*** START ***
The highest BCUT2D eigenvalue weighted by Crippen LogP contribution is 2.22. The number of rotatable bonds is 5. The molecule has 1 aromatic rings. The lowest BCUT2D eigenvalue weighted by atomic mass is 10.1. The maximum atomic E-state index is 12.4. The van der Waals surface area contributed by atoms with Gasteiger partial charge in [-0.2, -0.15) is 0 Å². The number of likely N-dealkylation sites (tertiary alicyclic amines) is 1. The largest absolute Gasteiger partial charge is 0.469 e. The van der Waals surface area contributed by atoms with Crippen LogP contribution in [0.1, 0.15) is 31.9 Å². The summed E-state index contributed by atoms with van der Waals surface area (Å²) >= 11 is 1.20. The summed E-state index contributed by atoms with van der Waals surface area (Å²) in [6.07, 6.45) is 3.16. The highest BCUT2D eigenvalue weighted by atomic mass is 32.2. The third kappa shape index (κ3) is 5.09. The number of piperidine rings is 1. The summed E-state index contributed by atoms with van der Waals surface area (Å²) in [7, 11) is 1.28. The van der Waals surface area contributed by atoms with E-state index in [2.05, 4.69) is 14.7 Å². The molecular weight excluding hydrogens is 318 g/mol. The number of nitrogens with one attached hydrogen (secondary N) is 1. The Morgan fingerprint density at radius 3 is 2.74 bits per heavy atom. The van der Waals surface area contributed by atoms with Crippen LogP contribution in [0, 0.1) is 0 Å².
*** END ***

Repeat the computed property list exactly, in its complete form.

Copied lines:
The highest BCUT2D eigenvalue weighted by Crippen LogP contribution is 2.22. The number of rotatable bonds is 5. The molecule has 1 aromatic rings. The lowest BCUT2D eigenvalue weighted by atomic mass is 10.1. The maximum atomic E-state index is 12.4. The van der Waals surface area contributed by atoms with Gasteiger partial charge in [-0.2, -0.15) is 0 Å². The number of likely N-dealkylation sites (tertiary alicyclic amines) is 1. The largest absolute Gasteiger partial charge is 0.469 e. The van der Waals surface area contributed by atoms with Crippen LogP contribution in [0.1, 0.15) is 31.9 Å². The summed E-state index contributed by atoms with van der Waals surface area (Å²) >= 11 is 1.20. The summed E-state index contributed by atoms with van der Waals surface area (Å²) in [6.07, 6.45) is 3.16. The highest BCUT2D eigenvalue weighted by atomic mass is 32.2. The third kappa shape index (κ3) is 5.09. The number of piperidine rings is 1. The summed E-state index contributed by atoms with van der Waals surface area (Å²) in [7, 11) is 1.28. The van der Waals surface area contributed by atoms with E-state index in [2.05, 4.69) is 14.7 Å². The molecular weight excluding hydrogens is 318 g/mol. The number of nitrogens with one attached hydrogen (secondary N) is 1. The Morgan fingerprint density at radius 3 is 2.74 bits per heavy atom. The van der Waals surface area contributed by atoms with Crippen LogP contribution in [0, 0.1) is 0 Å².